Nora only does this when she develops the Marxist idea of ‘class consciousness.’ Marx writes that the proletariat will only rise and rebel once they realise that they are being exploited, and once they realise that capitalism is the cause of it. In this similar fashion, Nora only walks away from Helmer when she realises that he doesn’t “love” her, after his failure to conjure the “miracle” she so hoped for. When the miracle fails to appear, Nora truly realises the marriage that she is entrapped in, giving her the power to break away from Helmer and discover herself. May could also be seen to do the same, as she realises that she is trapped in a marriage with a senile man that does not sexually satisfy her, causing her to break free. She does so by having an affair with Damyan. Similarly, Nora realises her status, in comparison to Helmer, signified by her dramatic line “I’ve changed.” This change can be defined as her realisation of class consciousness, as she fully understands the oppression that she has been subject too, and who it has been at the hands of, much like May.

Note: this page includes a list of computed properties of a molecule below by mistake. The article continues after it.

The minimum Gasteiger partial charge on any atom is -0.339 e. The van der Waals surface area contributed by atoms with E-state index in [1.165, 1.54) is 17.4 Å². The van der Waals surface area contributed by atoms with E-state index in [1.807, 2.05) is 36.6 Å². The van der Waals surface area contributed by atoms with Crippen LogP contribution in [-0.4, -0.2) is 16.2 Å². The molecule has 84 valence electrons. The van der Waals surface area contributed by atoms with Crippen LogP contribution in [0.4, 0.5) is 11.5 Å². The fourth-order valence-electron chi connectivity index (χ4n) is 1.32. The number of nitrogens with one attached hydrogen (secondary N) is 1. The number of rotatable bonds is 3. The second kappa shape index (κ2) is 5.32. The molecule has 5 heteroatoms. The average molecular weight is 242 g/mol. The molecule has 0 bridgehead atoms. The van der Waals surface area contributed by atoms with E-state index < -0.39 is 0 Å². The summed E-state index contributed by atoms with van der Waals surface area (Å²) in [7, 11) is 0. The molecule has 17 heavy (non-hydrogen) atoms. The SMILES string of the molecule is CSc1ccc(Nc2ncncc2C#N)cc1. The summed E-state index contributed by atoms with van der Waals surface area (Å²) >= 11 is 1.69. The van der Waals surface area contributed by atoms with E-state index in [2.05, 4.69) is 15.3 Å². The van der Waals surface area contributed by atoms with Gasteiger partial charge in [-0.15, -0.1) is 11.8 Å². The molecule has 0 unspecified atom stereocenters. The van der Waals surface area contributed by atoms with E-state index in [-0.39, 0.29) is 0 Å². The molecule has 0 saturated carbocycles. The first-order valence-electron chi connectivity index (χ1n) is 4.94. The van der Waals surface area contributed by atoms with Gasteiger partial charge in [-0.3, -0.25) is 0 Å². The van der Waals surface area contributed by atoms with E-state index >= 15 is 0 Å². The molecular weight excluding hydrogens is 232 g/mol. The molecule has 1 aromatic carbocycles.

In conclusion, ‘A Doll’s House’ can easily be manipulated by Marxist and Socialist critique to present an image of a woman breaking free of societal norms, representative of the rebellious proletariat. This is harder to do with ‘The Merchant’s Tale,’ as it is difficult to analyse the human nature of the two protagonists and whether they fit in with Socialist ideas.